Al Zapanta

In North America a lot of investment is on hold as companies wait to see whether the US-Mexico-Canada trade agreement (USMCA) is finally approved by Congress in October. Conflicting ideologies in the US and Mexico are causing some concern about whether that will actually happen, as delegates heard at the Automotive Logistics Global Detroit conference in September.

Al Zapanta, president and CEO of US-Mexico Chamber of Commerce, who has been at the centre of negotiations between North American nations since the original North American Free Trade Agreement (Nafta) discussions, said it was the most precarious time he had seen in trade between the nations for 25 years.

“It is the first time I have seen investment from the US sitting on the sideline, as companies wait to see if the USMCA passes,” he said.

The political dispute, related to problems with immigration stemming from Central America, is threatening the agreement and has already led to proposed new tariffs this year.

There is also a dispute over a labour issue. One of the requirements for Mexico to pass its part of the deal was the overhaul of a labour law ensuring that workers could freely vote for their union representation and contracts. The new law, which was approved by Mexico’s Senate, requires secret-ballot union votes and proof of workers’ consent for contracts. However, that is now under threat as the Sindicatos union wants to repeal the law.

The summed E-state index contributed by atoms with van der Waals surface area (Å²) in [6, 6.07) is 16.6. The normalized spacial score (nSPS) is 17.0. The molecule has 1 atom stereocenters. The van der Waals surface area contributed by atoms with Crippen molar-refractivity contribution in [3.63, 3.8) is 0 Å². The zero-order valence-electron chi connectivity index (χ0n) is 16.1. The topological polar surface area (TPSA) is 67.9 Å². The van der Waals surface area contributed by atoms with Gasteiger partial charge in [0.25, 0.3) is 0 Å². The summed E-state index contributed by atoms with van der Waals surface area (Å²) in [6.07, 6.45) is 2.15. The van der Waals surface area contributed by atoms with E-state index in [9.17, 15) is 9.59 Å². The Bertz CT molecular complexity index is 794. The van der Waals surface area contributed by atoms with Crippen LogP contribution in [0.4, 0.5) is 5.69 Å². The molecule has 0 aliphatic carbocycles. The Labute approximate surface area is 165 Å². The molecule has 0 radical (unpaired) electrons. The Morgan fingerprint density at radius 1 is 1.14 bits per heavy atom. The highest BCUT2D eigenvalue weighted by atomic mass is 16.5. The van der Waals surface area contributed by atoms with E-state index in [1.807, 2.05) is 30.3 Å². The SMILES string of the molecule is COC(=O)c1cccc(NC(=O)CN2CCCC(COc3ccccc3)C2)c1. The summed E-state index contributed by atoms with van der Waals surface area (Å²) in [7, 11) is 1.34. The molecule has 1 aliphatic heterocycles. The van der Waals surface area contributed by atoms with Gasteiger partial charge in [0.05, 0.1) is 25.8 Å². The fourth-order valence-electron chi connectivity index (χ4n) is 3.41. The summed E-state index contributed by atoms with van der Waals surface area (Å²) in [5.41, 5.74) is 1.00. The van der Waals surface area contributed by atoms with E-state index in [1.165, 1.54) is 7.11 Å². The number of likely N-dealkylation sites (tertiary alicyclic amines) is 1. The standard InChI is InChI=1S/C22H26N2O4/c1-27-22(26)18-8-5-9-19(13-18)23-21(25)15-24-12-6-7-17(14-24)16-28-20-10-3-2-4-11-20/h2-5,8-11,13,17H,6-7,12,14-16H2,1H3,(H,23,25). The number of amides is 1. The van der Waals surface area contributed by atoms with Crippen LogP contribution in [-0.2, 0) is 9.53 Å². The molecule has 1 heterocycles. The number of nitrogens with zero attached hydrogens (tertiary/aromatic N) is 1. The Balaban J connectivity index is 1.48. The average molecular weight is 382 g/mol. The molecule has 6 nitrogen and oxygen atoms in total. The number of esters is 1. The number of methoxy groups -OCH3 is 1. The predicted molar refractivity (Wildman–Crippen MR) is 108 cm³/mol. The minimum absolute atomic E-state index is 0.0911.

“It is the first time I have seen investment from the US sitting on the sideline, as companies wait to see if the USMCA passes” – Al Zapanta, US-Mexico Chamber of Commerce

Something else which is affecting investment is the problem of worsening security in Mexico. Previous administrations have made strenuous efforts to deal with the theft, vandalism and violence that has affected vehicle shipments in the country but, according Zapanta the problem has now spiralled out of control.

Zapanta said US Homeland Security has been working with the army and navy in Mexico to tackle the issue. “It is unfortunate but there is a lot of work to be done,” said Zapata. “We need to help US and Canadian companies do business down there.”

He said that if the trade agreement did not get passed this year, negotiators might take the parts of the agreement that have been secured and work them into the existing Nafta.

“We have been working with the Congress on both sides of the border,” said Zapata. “We are trying to walk the gap to make it happen.”

Read the full report from the Automotive Logistics Global Detroit conference.